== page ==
Úna Hamilton Helle

Copyright 2010-24

All Flesh is Grass
A physical exhibition, online reading group, online LARP, and artist film program

June 4 – August 23, 2020
Kim? Contemporary Art Centre, Riga

In Clifford D. Simak’s novel ‘All Flesh is Grass’ (1965) a small town becomes inexplicably isolated from the rest of the world by an invisible and impenetrable barrier. The central character Brad Carter, a near bankrupt business owner, becomes an interspecies conduit with the entities responsible for the shield encasing the town. The beings are extra-terrestrial in origin and take the form of purple flowers. Carter takes on a role of ambassador of sorts, in order to speak the flower patch’s message of peaceful coexistence for all in the universe. The phrase ‘All Flesh is (as) Grass’ is also commonly used as an epitaph for many who have passed on and joined the soil, acknowledging life’s cycle and interconnection.

The meeting place of interspecies communication and mortality is central to the 1978 film ‘The Kirlian Witness’ (aka ‘The Plants are Watching’) directed by Jonathan Sarno. Self described as ‘the first botanical thriller’ the film is a murder mystery where the key witness is a plant. The protagonist Rilla begins to unravel the circumstances of her sister Laurie’s untimely death by delving into her sister’s fondness and connection to plants. She locates a copy of the book ‘The Secret Life of Plants’ (1973) by Peter Tompkins and Christopher Bird to better understand her late sister’s fascination. This leads Rilla to one plant in particular, a ‘silent’ witness that she begins to understand through experiments with Kirlian photography and other methods. Tension builds when two men in Rilla’s life become the prime suspects. She must navigate their aggressive male chauvinism, and the resulting dangers. Retribution for Laurie is found in the end, thanks to Rilla’s diligence and the help of the perceptive plant.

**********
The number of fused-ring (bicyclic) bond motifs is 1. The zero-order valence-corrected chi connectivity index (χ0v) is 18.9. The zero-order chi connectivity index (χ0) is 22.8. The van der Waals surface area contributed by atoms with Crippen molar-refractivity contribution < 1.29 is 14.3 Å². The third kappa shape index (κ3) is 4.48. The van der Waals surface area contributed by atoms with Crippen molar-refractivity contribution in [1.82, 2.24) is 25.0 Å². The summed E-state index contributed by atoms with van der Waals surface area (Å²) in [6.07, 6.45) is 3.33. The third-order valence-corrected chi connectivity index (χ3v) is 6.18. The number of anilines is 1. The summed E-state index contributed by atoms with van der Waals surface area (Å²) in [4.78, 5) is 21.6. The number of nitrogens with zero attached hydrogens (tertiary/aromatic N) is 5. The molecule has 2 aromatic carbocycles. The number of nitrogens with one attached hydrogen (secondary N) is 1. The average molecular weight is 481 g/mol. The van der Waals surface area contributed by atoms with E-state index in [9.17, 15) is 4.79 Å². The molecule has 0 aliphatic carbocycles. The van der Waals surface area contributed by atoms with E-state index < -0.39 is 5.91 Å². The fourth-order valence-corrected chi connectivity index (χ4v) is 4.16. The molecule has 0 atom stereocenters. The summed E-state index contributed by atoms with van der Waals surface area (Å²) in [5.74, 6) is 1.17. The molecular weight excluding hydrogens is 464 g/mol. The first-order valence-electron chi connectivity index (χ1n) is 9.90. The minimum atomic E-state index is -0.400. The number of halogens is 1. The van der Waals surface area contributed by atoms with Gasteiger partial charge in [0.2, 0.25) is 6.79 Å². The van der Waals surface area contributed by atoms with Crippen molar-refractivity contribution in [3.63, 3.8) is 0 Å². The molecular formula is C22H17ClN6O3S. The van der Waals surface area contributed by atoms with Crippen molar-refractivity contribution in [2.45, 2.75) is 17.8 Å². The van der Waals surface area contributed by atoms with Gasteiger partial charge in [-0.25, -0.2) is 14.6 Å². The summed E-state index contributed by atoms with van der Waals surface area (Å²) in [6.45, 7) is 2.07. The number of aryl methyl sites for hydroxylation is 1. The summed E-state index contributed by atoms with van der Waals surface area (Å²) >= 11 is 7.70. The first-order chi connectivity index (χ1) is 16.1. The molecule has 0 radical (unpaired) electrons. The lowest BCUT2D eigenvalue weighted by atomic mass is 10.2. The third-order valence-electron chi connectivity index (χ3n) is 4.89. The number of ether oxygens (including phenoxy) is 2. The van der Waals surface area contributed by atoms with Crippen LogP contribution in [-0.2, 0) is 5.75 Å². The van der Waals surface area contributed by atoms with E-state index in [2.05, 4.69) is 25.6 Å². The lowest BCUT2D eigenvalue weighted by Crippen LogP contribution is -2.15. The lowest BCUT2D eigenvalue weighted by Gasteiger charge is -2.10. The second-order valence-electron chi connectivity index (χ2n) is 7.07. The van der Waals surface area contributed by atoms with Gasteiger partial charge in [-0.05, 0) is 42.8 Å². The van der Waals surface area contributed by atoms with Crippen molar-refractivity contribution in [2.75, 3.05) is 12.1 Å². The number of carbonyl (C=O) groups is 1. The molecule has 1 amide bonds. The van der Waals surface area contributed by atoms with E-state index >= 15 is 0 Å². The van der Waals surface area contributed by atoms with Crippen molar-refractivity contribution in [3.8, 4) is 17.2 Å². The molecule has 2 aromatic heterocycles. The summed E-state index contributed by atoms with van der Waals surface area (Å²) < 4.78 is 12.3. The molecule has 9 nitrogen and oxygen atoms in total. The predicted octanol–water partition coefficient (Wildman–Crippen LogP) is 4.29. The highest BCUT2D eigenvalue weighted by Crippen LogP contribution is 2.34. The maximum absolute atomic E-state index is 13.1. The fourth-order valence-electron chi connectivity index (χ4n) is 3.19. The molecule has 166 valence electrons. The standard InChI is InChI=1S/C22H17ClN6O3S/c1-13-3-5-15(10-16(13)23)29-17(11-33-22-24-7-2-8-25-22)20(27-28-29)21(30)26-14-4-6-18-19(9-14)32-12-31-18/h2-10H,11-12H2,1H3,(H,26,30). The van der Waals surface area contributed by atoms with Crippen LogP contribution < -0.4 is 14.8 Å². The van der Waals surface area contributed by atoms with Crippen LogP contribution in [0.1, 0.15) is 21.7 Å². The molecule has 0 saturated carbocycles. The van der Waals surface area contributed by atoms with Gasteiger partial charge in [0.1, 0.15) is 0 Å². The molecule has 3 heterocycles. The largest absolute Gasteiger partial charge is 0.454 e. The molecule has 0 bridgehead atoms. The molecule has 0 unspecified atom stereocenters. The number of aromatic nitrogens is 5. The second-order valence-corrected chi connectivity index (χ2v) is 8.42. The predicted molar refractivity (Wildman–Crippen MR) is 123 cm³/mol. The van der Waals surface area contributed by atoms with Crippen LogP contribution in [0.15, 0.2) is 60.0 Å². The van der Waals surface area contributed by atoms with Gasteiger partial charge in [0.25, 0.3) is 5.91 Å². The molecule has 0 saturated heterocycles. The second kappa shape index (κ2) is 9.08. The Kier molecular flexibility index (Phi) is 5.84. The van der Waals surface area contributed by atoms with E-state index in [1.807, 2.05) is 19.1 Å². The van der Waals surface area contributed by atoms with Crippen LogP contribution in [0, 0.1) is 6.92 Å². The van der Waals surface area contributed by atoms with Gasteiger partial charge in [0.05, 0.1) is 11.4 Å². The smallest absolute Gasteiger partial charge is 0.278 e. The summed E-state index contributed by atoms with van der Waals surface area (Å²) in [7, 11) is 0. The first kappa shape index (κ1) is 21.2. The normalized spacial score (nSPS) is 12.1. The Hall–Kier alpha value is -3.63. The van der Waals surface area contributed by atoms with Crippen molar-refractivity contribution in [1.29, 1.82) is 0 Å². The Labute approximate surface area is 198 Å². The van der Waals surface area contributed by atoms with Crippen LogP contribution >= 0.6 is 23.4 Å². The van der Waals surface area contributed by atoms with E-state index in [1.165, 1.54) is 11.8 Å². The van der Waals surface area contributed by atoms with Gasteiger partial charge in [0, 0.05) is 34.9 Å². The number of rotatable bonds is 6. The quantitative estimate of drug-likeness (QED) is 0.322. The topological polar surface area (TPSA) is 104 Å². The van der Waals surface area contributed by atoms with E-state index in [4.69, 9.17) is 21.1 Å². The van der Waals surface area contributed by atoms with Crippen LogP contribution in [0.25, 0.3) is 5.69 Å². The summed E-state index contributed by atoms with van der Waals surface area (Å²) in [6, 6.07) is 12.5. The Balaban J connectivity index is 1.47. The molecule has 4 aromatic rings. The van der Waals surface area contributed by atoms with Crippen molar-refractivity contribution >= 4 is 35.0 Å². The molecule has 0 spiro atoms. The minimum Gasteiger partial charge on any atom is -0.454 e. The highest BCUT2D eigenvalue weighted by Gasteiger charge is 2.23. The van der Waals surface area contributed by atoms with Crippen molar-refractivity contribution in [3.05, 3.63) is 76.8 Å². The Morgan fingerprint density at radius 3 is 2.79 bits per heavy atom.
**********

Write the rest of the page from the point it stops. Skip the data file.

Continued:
The exhibition ‘All Flesh is Grass’ at Kim? Contemporary Art Centre, Riga, will be structured around questions of plant consciousness/agency and interspecies communication/empathy. Engaging with these concepts as ‘mysteries’ the project will utilize play as a form of enquiry. ‘The Kirlian Witness’ and its context of 1970s (pseudo) science will be the departure point, paired with measured critique and expanded questioning. The method is a collaboratively developed immersive game that envisions the space at Kim? as a set, and a site for experimentation. Reference points include techniques/approaches from: LARP (Live Action Role Playing), LAOG (Live Action Online Games), TTRPG’s (Table Top Role Playing Games), MMO’s (Massively Multiplayer Online Games), and TV adventure games. The exhibition features: a public research lab with scrolls containing data pertinent to the development of the project; sound from a modular synthesizer; a self directed guided meditation; a soil tray; and a potted Ficus lyrata in front of a green screen. Additional ‘prop’ elements will enter the space over the course of the exhibition as the project and game design evolves. The resulting game(s) will consider both physical and online play scenarios, and will be publicly play tested by the conclusion of the exhibition. Perceived limitations of interspecies communication will be seen as grounds for speculative potential, and all engagement with living entities, fictional or otherwise, will be approached with respect.

‘All Flesh is Grass’ is a collaborative project by: Una Hamilton Helle, Eltons Kuns, Uma Breakdown, and curator Erik Martinson. During the exhibition Of Animacy Reading Group, convened by Nella Aarne, will host online sessions focused on pertinent texts to the project.

The collaborative group discussions resulted in an online Larp, hosted by myself and Erik Martinson, and based on the themes discussed in the reading group (plant horror, non-human sentience and empathy as an approach to gaming ++). The physical exhibition formed a 'set' to a thought experiment where players navigated both human- and plant-being in a screen-based medium.

The research scrolls that were present in the exhibition can be read here and here.

The online LARP/RPG A Corpse at Findhorn: The Symbiotic Garden, was played at various points during the exhibition run. More info here.

Installation view at Kim? Contemporary Art Centre
Modular synth programmed to play between 200-300Hz; a frequency posited as "the word for Water in plant language"
Potted Plant Score for Voice no.1: Araucaria Heterophylla (screenshot, research work)
Potted Plant Score for Voice no.1: Araucaria Heterophylla (screenshot, research work)
Potted Plant Score for Voice no.2: Dracaena Marginata (screenshot, research work)
Work in progress: Embroidered transcription of plant frequencies (Dracaena Marginata)
Embroidered transcription of plant frequencies (Araucaria Heterophylla)